LED headlights

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howsurjohnon
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what is a good brand of LED headlights
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KuroNekko
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howsurjohnon wrote:what is a good brand of LED headlights
It's hard to say as the technology keeps changing with these. Just because one brand is "good" with quality or customer service doesn't mean that the emitter and bulb design will be great from car to car. It really depends from kit to kit, car to car. That being said, I think brands like OPT7, VLEDs, Morimoto, and some others have a good reputation for aftermarket LED kits.
2011 Suzuki Kizashi Sport GTS 6MT (Black)
motosonic
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Found this today and I think I'm going to pick one up for the Bazooki and give it a try and install when my next bulb goes out.

https://bgr.com/2018/07/04/led-headligh ... bulb-size/
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Woodie
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We need H7 bulbs. If you do order them be sure to change it to H7, the link provided is for H11.

"20 minutes at most" for installation is completely out of the question. You need to remove the bumper from the car, and then I don't think these bulbs are going to fit inside the housing. Something is going to have to be rigged to get them to fit.

Good quality LEDs are usually $60 and up, this might be a case of you get what you pay for. Maybe not, could be that technology has progressed and they can now be made more cheaply. Just be forewarned, it's going to take a few hours to put these in, you don't want some crappy junk that's going to quit two months later.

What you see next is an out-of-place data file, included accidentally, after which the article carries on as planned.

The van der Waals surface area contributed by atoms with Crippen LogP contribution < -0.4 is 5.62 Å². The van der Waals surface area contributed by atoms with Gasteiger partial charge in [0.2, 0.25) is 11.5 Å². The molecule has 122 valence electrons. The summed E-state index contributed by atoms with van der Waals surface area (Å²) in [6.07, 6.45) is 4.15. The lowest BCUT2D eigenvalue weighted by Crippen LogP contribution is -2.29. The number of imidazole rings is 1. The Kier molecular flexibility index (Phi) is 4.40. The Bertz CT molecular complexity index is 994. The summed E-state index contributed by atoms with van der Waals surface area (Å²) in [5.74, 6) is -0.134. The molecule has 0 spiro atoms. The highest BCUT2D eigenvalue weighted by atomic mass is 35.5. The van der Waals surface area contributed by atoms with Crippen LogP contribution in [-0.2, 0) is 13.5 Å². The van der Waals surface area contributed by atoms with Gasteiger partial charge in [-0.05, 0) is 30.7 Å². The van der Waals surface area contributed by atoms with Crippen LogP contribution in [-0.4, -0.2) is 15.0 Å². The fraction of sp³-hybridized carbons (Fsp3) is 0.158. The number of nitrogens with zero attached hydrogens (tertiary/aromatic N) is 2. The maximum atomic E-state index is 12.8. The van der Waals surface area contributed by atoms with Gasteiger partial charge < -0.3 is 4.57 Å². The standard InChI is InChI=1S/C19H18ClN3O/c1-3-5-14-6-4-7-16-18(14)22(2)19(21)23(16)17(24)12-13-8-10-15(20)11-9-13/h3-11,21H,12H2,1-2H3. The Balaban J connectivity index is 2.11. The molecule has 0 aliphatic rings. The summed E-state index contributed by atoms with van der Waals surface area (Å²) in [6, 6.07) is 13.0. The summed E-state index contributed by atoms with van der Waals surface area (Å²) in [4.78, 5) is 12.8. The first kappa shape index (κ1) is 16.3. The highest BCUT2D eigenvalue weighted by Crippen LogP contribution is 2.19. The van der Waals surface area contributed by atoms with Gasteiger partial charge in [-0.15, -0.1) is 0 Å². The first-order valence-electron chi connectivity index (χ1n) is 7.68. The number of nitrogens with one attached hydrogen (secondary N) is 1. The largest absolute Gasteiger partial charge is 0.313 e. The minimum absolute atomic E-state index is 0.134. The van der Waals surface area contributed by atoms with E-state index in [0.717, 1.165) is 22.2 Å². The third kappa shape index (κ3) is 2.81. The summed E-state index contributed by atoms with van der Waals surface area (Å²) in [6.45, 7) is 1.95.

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KuroNekko
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Woodie wrote:We need H7 bulbs. If you do order them be sure to change it to H7, the link provided is for H11.

"20 minutes at most" for installation is completely out of the question. You need to remove the bumper from the car, and then I don't think these bulbs are going to fit inside the housing. Something is going to have to be rigged to get them to fit.

Good quality LEDs are usually $60 and up, this might be a case of you get what you pay for. Maybe not, could be that technology has progressed and they can now be made more cheaply. Just be forewarned, it's going to take a few hours to put these in, you don't want some crappy junk that's going to quit two months later.
+1.
I have LEDs for the high beam/DRLs and HIDs for the low beams. These aren't 20 minute installations for the Kizashi and will require the bumper and headlights to come off the car to have the access to install them. You will also likely need to drill the dust caps on the headlights to run the wires out for the LED drivers. Also, like Woodie stated, you need to worry about clearance issues with LED bulbs with large heat sinks and fans. Keep in mind that the Kizashi's headlight is a sealed design so you'll want to keep it that way to prevent moisture and dust from entering the headlight.

That being said, with a quality kit, it's worth it. My Morimoto HID set has lasted me 4.5 years on the same bulbs and ballasts. My Acme LED kit has been problem-free too since I installed it about a year and a half ago with capacitors. These LEDs are always on when I drive as they are my DRLs.
2011 Suzuki Kizashi Sport GTS 6MT (Black)
PittsburghJoe
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I installed these this summer (as low beams) and they have been great. The install was basically like installing traditional bulbs, dropping the bumper etc. The one additional step was that I did have to rig a fitting because of the large cooling element at the back of the bulb. Basically I just tied them in tight with a wire. It's only been 6 months but I've probably driven 7k miles or so with no problems. I was probably right at the 1 hour mark for installation. I have replaced the headlights several times before so the bumper removal was familiar and therefore pretty quick.
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n8dogg